Re: Unpopular parameter passing mechanisms and parallelisation

George Neuner <gneuner2@comcast.net>
Thu, 01 Nov 2007 06:04:04 -0400

          From comp.compilers

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Unpopular parameter passing mechanisms and parallelisation (was Re: se al407@cam.ac.uk (Anton Lokhmotov) (2007-10-28)
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Re: Unpopular parameter passing mechanisms and parallelisation al407@cam.ac.uk (Anton Lokhmotov) (2007-10-31)
Re: Unpopular parameter passing mechanisms and parallelisation wangli.one@gmail.com (Lauren) (2007-11-01)
Re: Unpopular parameter passing mechanisms and parallelisation gneuner2@comcast.net (George Neuner) (2007-11-01)
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From: George Neuner <gneuner2@comcast.net>
Newsgroups: comp.compilers
Date: Thu, 01 Nov 2007 06:04:04 -0400
Organization: Compilers Central
References: 07-10-082 07-10-089 07-10-091 07-10-094 07-10-097 07-10-107
Keywords: storage, parallel

On Wed, 31 Oct 2007 16:41:53 +0000, Anton Lokhmotov <al407@cam.ac.uk>
wrote:


>George,
>
>I think the following paper discusses similar ideas to yours (Haskell,
>CBN, micro-threads):
>Tim Harris, Satnam Singh. *Feedback directed implicit parallelism
>(http://research.microsoft.com/~tharris/papers/2007-fdip.pdf)*
><http://research.microsoft.com/%7Etharris/papers/2007-fdip.pdf> /ICFP,
>Oct 2007


Thanks for the reference.




>> Nowadays we don't even have the vector processors,
>Not quite true: http://slashdot.org/article.pl?sid=07/10/25/236200


There's always somebody. NEC doesn't appear to have any useful
information about it on their web site - all I could find was the
press release which doesn't have any details about the architecture.




>> the SIMD units in todays CPUs don't have the same semantics.
>...the same as vector assignment statements? But - in your own words -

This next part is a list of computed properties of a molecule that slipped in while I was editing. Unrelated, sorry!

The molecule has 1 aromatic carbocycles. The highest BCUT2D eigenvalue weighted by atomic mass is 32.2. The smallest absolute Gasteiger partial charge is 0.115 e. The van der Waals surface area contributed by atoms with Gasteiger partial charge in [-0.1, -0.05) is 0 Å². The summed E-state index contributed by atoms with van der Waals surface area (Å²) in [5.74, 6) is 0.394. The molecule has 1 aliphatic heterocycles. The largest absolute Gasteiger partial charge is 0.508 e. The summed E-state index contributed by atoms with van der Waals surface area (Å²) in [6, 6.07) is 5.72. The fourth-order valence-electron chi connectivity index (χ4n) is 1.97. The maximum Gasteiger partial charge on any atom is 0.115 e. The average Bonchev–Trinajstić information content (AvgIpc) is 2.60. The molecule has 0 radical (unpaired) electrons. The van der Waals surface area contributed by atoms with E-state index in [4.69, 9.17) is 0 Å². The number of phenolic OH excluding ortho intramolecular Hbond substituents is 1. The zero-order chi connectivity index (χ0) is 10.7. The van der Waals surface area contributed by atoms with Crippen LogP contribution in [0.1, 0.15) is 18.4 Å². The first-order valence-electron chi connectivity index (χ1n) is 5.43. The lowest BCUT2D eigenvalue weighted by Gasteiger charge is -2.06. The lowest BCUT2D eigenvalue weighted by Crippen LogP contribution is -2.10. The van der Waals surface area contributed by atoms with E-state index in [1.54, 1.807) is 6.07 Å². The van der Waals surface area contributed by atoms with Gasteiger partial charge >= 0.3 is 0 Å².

>machines like Cray-1 also didn't have it.


Not so. Cray did have compound registers, but the vector units were
serial pipelined, not SIMD - they accessed compound registers as
queues, 1 value index at a time. The vector units could not read from
memory - vector arguments had to be in registers - but they could
optionally write results back to memory.


[I assume you noticed the Cray in the background of the picture
accompanying the Slashdot article about the NEC processor?]




As far as CBVR is concerned, CBVR is violated if the program can, at
any time, perceive a partial update. Vectors that exceed the length
of the registers (vector pipelines) have to be processed
incrementally, requiring temporary storage and explicit copying to
preserve CBVR semantics.




>> Additional temporary storage is almost always required to get the desired behavior
>> For vector processing, CBVR is mostly an intellectual convenience for
>> the programmer rather than a useful execution strategy. It doesn't
>> buy you any more than other vector methods.
>>
>...what other methods? I think CBV(D)R *is* useful in the age of
>parallelism (and that's was the reason for my recalling it).
>
>> As a parameter passing method, CBVR was deprecated because most
>> programmers found it confusing.
>
>But today is different because CBV(D)R is *more natural* for *parallel*
>programming (I am again alluding to the August discussion on the
>semantics of vector assignment statements).
>
>Anton.


Considering the example (in Sequoia) you gave:


  | fCBVR(int a) { // copy in
  | a = 1; // delay write to caller's memory, make a local copy
  | print a; // prints 1 by reading from the local copy
  | } // copy out
  |
  | main() {
  | int z;
  | z = 0;
  | fCBVR(z); // update z
  | print z; // prints 1
  | }


I honestly don't see much semantic difference between CBVR and CBV(D)R
from the point of view of the caller - if you disagree perhaps you'd
care to expound on it.


However, the behavior within the callee I think would be confusing to
most programmers. I think it's wrong to allow an assignment and then
refuse to acknowledge it ... particularly in what otherwise appears to
be an imperative language and when the desired behavior (as I
understand it) can be accomplished in a less confusing manner using
something like Ada's IN and OUT parameters. [Not that I particularly
like Ada, but its parameter control _is_ a useful feature.]


YMMV,
George


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